# Find total E of muon using time dilation

1. Feb 24, 2014

### oddjobmj

1. The problem statement, all variables and given/known data

An Ω- particle has rest energy 1672 MeV and mean lifetime 8.2*1011 s. It is created and decays in a particle track detector and leaves a track 24 mm long. What is the total energy of the  particle?

2. Relevant equations

E=$\frac{mc^2}{\sqrt{1-(\frac{v}{c})^2}}$

t=t0$\sqrt{1-(\frac{v}{c})^2}$

Rest E=mc2

3. The attempt at a solution

Because Rest E=mc2 I know that:

E=$\frac{1672 MeV}{\sqrt{1-(\frac{v}{c})^2}}$

What I need to do now is solve for v using the given time and distance (.024 meters). The time is measured in the particle's proper frame so:

t=(8.2*1011 seconds)$\sqrt{1-(\frac{v}{c})^2}$

Of course, this contains v itself. What am I missing?

Thank you!

2. Feb 25, 2014

### BvU

I am missing what you do with the track length.....

3. Feb 25, 2014

### Staff: Mentor

Set up an equation for distance in terms of speed and time. All from the view of the lab frame. Then you can solve for v.

4. Feb 25, 2014

### BvU

Also, I have a rather old particle data book. It claims these $\Omega^-$ live only $8.22 \times 10^{-11}$ seconds. For our convenience, it also mentions $c\tau = 0.0246$ m....

5. Feb 25, 2014

### Staff: Mentor

LOL.... yeah, the OP contains a typo. :tongue:

6. Feb 25, 2014

### oddjobmj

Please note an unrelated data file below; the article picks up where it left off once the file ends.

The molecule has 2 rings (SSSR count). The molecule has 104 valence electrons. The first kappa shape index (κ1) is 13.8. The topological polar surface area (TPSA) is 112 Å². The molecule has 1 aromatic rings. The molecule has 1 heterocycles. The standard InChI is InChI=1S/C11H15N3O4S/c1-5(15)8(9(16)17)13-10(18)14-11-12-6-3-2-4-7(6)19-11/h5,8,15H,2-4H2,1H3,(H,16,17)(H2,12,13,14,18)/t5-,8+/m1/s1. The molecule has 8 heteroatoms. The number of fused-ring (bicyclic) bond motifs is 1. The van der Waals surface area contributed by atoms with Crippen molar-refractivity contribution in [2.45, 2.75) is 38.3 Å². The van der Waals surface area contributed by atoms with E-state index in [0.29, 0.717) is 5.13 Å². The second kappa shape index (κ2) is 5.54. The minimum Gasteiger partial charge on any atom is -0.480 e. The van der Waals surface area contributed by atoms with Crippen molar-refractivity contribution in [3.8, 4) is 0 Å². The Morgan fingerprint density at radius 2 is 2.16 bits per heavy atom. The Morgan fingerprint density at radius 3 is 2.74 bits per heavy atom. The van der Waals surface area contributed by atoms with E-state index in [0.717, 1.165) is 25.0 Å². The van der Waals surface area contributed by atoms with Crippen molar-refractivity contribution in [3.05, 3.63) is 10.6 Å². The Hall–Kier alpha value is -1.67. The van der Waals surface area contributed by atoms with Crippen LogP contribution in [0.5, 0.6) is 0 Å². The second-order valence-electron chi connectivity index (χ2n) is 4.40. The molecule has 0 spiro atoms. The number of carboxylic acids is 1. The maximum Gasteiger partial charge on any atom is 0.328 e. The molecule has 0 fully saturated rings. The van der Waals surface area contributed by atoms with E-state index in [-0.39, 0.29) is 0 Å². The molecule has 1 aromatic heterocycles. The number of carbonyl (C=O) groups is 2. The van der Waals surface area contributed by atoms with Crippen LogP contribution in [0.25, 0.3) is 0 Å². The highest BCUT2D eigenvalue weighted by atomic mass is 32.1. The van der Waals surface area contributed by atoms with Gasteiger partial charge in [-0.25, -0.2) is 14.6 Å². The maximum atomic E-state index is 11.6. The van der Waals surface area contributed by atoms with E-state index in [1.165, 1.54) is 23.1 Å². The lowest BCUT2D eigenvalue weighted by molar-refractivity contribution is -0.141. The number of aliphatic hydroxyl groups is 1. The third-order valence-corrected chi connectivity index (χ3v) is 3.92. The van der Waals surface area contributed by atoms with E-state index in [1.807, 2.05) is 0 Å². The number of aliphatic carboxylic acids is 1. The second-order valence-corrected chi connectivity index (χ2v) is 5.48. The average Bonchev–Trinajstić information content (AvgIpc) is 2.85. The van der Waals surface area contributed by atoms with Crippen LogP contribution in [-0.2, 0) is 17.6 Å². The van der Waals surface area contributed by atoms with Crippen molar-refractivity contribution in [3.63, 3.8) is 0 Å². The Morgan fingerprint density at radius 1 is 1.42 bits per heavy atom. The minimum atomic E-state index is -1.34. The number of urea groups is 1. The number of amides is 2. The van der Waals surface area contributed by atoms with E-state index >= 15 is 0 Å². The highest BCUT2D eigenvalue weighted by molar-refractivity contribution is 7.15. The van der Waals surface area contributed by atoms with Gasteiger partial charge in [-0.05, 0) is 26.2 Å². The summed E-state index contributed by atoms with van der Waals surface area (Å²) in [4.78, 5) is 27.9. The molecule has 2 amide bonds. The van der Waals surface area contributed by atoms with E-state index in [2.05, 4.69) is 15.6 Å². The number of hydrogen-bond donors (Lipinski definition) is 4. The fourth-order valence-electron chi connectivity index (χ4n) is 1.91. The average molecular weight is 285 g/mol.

Hah, yes! That would be a rather long time. Unfortunately it is too late to edit the original post.

Also, as Doc Al suggested, I need v to solve this problem. They give me the time and distance it travels in that time but not the velocity. I need to use time dilation to find the time in the rest (station?) frame and divide the distance by that time to find the velocity. I'm just getting mixed up on which t is which and how to solve for t overall.

7. Feb 25, 2014

### Staff: Mentor

The only time you are given is the proper time (in the muon's frame). What's the time in the lab frame? (Give an expression in terms of v, not a number.)

8. Feb 25, 2014

### oddjobmj

t=t0$\sqrt{1-(\frac{v}{c})^2}$, where t0 is given

9. Feb 25, 2014

### Staff: Mentor

Almost. Don't mix up t and t0. (Which must be larger?)

10. Feb 25, 2014

### oddjobmj

Moving clocks run slower so the time in the particle's proper frame will measure longer than the time in the 'station' frame. In that case t0 needs to be larger but you suggest t is given which flips my assumptions around. Is t0 not the time measured in the particle's proper frame?

11. Feb 25, 2014

### oddjobmj

t0=$\frac{t}{\sqrt{1-(\frac{v}{c})^2}}$=$\frac{t}{\sqrt{1-(\frac{x}{ct})^2}}$

Should I be using t or t0 inside the square root?

Once I find t0 I can use that in my E calculation to find v?

12. Feb 26, 2014

### Staff: Mentor

Right.

No, just the opposite. The proper time is the shortest time. Every one else observes the particle's 'clock' to run slow. So everyone else measures a greater time.

Yes, t0 is the time measured in the particle's frame.

13. Feb 26, 2014

### Staff: Mentor

That's not my suggestion. That's just rewriting what you wrote before.

Inside the square root there should only be v, not time. You're going to solve for v.

t0 is given. Once you have the correct expression for t (lab frame time), you'll use it to express distance = speed*time as seen in the lab frame. The only unknown will be v, which you will solve for.